5. 5. International Conference on Universal Child Grants Motivation 5 Madagascar has post-tax subsidies on fuel products (Post tax subsidies as a % of GDP) Source: IMF, 2013 (Energy subsidy reform in Sub-Saharan Africa: experiences and lessons) 1.00 1.21 1.51 1.11 1.48 1.66 0.00 0.50 1.00 1.50 2.00 Kerosene Diesel Gasoline USD/lt Target price Pump price Prices at the pump are lower than OMH*’s target prices, hence effectively fuel products are subsidized (USD/lt) Source: OMH is The Hydrocarbon Office of Madagascar (Office Malagache des Hyrocarbures). It’s an agency under the Ministry of Energy and Hydrocarbons (MEH) and the Ministry of Finance and Budget (MFB), responsible for the regulation of the oil sector. According to OMH’s statistics, fuel prices at the pump is taxed but not taxed at the targeted level (latest report available is for June 2014 in http://www.omh.mg/codes/simh2014.php). -7 -5 -3 -1 1 3 5 Côted’Ivoire EquatorialGuinea Gabon Chad Congo,Republicof Cameroon Nigeria Angola Malawi Senegal Mauritius Seychelles Namibia Swaziland SouthAfrica CentralAfricanRepublic Mozambique Rwanda Guinea-Bissau Tanzania BurkinaFaso CapeVerde Uganda Zambia Niger Guinea Mali Comoros Burundi Lesotho Madagascar Congo,DemocraticRepublicof Kenya Togo Benin Botswana Gambia,The SierraLeone Ethiopia SaoTomeandPrincipe Ghana Zimbabwe Oil exporters Oil importers %ofGDP
  6. 6. International Conference on Universal Child Grants Data 6 • In order to see the household consumption of fuels and the benefit incidence of fuel subsidies we use ENSOMD 2012-2013 dataset for Madagascar. • ENSOMD survey was collected from households in 2012 and 2013 and aims to measure the progress in achieveing MDG targets • In this respect, ENSOMD has information about household expenditures, durables, education and health outcomes etc. • It covers 16,920 households • ENSOMD is representative at the national, urban, rural, and regional level.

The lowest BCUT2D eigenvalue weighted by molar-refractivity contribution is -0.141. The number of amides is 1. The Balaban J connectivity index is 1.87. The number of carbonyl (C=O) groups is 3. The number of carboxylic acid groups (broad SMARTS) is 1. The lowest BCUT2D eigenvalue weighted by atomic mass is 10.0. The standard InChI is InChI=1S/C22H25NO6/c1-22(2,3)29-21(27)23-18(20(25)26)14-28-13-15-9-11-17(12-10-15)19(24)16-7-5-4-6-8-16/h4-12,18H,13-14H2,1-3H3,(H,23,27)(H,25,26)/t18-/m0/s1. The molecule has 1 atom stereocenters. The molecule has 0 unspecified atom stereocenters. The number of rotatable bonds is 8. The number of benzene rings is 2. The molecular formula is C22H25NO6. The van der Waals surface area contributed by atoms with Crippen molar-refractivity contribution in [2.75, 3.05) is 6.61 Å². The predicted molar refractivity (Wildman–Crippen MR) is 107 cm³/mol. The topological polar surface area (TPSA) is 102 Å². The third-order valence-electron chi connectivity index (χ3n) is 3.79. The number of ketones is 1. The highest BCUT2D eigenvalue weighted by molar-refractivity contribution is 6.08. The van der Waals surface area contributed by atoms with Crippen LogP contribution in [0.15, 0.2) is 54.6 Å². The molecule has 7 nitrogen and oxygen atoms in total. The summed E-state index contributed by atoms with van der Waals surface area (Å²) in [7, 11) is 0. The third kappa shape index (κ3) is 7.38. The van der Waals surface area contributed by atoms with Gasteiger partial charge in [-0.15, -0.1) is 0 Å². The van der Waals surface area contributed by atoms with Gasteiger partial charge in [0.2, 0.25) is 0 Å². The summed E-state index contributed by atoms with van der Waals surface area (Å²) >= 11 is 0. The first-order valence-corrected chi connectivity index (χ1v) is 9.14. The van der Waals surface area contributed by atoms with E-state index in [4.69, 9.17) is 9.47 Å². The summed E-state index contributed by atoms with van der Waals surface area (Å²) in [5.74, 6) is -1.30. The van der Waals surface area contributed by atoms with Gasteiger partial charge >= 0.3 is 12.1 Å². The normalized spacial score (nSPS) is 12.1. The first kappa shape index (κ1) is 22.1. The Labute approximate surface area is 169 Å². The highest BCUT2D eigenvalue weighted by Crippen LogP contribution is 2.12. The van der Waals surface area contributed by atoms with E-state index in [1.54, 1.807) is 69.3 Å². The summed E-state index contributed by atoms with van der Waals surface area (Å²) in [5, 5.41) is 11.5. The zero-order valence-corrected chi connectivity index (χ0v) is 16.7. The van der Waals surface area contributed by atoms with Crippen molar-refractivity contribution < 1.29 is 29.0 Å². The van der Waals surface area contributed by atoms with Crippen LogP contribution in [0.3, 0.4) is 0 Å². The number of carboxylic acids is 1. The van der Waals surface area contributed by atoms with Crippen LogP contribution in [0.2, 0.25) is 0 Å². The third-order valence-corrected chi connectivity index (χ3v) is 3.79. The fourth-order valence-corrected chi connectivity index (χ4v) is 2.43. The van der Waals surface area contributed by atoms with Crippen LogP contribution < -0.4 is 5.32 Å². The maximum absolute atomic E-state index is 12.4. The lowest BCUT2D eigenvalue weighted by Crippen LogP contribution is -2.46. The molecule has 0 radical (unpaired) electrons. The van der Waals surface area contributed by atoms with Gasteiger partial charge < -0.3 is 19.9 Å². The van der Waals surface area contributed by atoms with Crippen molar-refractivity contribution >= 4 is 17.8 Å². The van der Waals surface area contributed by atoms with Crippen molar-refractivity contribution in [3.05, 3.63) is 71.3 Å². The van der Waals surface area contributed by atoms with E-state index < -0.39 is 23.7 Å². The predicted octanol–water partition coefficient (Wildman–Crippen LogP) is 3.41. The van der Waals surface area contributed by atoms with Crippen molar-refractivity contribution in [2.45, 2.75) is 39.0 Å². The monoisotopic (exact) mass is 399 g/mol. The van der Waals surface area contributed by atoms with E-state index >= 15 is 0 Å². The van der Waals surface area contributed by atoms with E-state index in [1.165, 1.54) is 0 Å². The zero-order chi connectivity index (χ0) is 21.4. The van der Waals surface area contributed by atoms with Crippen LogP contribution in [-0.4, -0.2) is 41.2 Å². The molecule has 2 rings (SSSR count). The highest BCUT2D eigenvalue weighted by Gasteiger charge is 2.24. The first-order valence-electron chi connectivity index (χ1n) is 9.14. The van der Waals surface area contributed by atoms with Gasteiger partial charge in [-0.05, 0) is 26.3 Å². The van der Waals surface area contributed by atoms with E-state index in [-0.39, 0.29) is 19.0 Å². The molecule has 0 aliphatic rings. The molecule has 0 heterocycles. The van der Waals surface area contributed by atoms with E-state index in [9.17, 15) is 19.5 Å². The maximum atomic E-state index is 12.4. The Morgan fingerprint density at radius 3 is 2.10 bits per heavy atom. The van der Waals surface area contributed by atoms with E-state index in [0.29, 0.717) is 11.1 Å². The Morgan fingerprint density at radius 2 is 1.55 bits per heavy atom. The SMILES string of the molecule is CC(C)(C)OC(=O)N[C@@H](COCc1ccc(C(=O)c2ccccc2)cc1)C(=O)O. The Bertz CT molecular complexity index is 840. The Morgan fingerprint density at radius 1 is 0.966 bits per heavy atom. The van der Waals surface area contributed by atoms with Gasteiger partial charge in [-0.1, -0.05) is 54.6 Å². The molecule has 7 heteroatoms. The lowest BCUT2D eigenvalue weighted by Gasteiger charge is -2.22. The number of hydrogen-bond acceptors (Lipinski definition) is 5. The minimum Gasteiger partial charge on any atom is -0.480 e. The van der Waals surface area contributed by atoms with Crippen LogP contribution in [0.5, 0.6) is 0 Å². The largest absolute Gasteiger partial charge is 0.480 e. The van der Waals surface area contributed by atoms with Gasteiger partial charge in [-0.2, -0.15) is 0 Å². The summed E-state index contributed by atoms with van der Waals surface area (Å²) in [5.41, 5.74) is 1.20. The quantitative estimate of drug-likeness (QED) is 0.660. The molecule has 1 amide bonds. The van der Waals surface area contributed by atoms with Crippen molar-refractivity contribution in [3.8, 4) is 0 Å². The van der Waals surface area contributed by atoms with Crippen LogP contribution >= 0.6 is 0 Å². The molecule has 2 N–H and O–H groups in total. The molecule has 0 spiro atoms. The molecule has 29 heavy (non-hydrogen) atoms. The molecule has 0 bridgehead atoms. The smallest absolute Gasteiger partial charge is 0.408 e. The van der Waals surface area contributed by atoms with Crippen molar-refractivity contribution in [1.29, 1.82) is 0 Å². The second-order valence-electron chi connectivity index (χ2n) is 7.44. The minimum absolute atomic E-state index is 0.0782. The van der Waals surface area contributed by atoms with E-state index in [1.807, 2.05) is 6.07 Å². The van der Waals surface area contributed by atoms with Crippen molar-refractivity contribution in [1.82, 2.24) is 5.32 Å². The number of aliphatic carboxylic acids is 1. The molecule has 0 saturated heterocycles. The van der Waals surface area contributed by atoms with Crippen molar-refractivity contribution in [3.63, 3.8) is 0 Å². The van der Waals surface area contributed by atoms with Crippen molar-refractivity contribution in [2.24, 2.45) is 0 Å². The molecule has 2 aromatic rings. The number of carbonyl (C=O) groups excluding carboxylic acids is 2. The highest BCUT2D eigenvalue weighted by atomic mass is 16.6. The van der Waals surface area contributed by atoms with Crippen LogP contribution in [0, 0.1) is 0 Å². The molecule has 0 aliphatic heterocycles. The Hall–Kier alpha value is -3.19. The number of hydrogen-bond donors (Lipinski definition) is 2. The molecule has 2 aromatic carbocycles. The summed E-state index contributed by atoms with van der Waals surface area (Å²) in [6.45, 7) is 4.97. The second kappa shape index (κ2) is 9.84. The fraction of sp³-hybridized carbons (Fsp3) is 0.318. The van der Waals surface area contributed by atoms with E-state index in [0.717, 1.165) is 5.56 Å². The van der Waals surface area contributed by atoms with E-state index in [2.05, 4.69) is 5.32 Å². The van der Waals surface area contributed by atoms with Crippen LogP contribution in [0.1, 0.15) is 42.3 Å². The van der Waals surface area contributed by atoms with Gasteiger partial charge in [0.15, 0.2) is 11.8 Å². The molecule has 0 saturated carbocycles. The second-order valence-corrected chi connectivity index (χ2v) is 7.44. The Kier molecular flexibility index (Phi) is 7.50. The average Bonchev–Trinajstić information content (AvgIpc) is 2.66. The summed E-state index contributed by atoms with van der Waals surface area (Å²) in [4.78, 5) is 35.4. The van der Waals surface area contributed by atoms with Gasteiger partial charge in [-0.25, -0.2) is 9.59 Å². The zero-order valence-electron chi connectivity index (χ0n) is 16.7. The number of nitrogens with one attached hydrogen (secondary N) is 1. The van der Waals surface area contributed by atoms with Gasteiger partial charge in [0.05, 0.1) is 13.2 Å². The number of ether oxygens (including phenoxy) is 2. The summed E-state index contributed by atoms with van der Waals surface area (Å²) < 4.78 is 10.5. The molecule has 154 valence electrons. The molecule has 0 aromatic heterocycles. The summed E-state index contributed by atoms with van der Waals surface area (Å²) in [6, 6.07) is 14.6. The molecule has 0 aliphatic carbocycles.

7. 7. International Conference on Universal Child Grants Methodology 7 Benefit incidence analysis and price increase simulations • In order to calculate the subsidy level, we used the price increase necessary to reach target prices, assuming household fuel consumption will not change with price changes • For price level used in the analysis we took the price at the pump in June 2014, converted it to USD using Ariary/USD exchange rate for the same month. • Total subsidy = (Price at the pump in June 2014)*(Necessary increase to reach the targeted prices (%))*(Total annual amount of fuel consumed by households (in liters)) Table. Prices at the pump and prices estimated after the targeted price increase (in USD/lt) Gasoline Diesel Kerosene Price at the pump in June 2014 (in USD) 1.51 1.21 1.00 Targeted level after the price increase (in USD) 1.66 1.48 1.11 % increase 10.11% 21.68% 11.25%